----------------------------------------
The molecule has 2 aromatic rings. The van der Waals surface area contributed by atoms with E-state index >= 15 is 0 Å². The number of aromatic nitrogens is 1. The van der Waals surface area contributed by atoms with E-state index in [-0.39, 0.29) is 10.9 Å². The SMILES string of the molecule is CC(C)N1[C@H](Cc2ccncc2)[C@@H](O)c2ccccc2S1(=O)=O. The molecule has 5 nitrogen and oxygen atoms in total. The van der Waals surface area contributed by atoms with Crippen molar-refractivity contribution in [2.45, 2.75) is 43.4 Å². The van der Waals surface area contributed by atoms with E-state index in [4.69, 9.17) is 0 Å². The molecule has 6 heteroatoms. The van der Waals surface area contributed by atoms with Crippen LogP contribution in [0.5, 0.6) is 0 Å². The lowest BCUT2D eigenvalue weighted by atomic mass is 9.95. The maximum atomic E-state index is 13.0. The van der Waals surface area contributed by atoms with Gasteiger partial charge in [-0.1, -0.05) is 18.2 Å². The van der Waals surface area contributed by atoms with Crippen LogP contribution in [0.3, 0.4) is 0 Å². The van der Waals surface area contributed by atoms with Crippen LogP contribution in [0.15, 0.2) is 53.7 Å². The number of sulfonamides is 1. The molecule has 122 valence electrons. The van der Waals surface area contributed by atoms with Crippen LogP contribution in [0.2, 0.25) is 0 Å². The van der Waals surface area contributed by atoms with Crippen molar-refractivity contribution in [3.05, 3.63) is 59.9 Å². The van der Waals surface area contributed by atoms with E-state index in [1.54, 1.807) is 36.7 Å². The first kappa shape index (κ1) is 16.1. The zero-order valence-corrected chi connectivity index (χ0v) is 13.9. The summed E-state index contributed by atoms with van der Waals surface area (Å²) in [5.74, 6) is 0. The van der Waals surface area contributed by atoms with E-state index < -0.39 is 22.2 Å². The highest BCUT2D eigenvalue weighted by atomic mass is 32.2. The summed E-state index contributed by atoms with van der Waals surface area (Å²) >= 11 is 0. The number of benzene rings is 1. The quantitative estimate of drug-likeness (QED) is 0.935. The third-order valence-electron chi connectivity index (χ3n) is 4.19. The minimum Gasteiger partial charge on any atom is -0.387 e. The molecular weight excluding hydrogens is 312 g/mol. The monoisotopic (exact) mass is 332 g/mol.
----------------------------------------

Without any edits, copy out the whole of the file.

The molecule has 2 aromatic rings. The van der Waals surface area contributed by atoms with E-state index >= 15 is 0 Å². The number of aromatic nitrogens is 1. The van der Waals surface area contributed by atoms with E-state index in [-0.39, 0.29) is 10.9 Å². The SMILES string of the molecule is CC(C)N1[C@H](Cc2ccncc2)[C@@H](O)c2ccccc2S1(=O)=O. The molecule has 5 nitrogen and oxygen atoms in total. The van der Waals surface area contributed by atoms with Crippen molar-refractivity contribution in [2.45, 2.75) is 43.4 Å². The van der Waals surface area contributed by atoms with E-state index in [4.69, 9.17) is 0 Å². The molecule has 6 heteroatoms. The van der Waals surface area contributed by atoms with Crippen LogP contribution in [0.5, 0.6) is 0 Å². The lowest BCUT2D eigenvalue weighted by atomic mass is 9.95. The maximum atomic E-state index is 13.0. The van der Waals surface area contributed by atoms with Gasteiger partial charge in [-0.1, -0.05) is 18.2 Å². The van der Waals surface area contributed by atoms with Crippen LogP contribution in [0.3, 0.4) is 0 Å². The van der Waals surface area contributed by atoms with Crippen LogP contribution in [0.15, 0.2) is 53.7 Å². The number of sulfonamides is 1. The molecule has 122 valence electrons. The van der Waals surface area contributed by atoms with Crippen LogP contribution in [0.2, 0.25) is 0 Å². The van der Waals surface area contributed by atoms with Crippen molar-refractivity contribution in [3.05, 3.63) is 59.9 Å². The van der Waals surface area contributed by atoms with E-state index in [1.54, 1.807) is 36.7 Å². The first kappa shape index (κ1) is 16.1. The zero-order valence-corrected chi connectivity index (χ0v) is 13.9. The summed E-state index contributed by atoms with van der Waals surface area (Å²) in [5.74, 6) is 0. The van der Waals surface area contributed by atoms with E-state index < -0.39 is 22.2 Å². The highest BCUT2D eigenvalue weighted by atomic mass is 32.2. The summed E-state index contributed by atoms with van der Waals surface area (Å²) >= 11 is 0. The number of benzene rings is 1. The quantitative estimate of drug-likeness (QED) is 0.935. The third-order valence-electron chi connectivity index (χ3n) is 4.19. The minimum Gasteiger partial charge on any atom is -0.387 e. The molecular weight excluding hydrogens is 312 g/mol. The monoisotopic (exact) mass is 332 g/mol.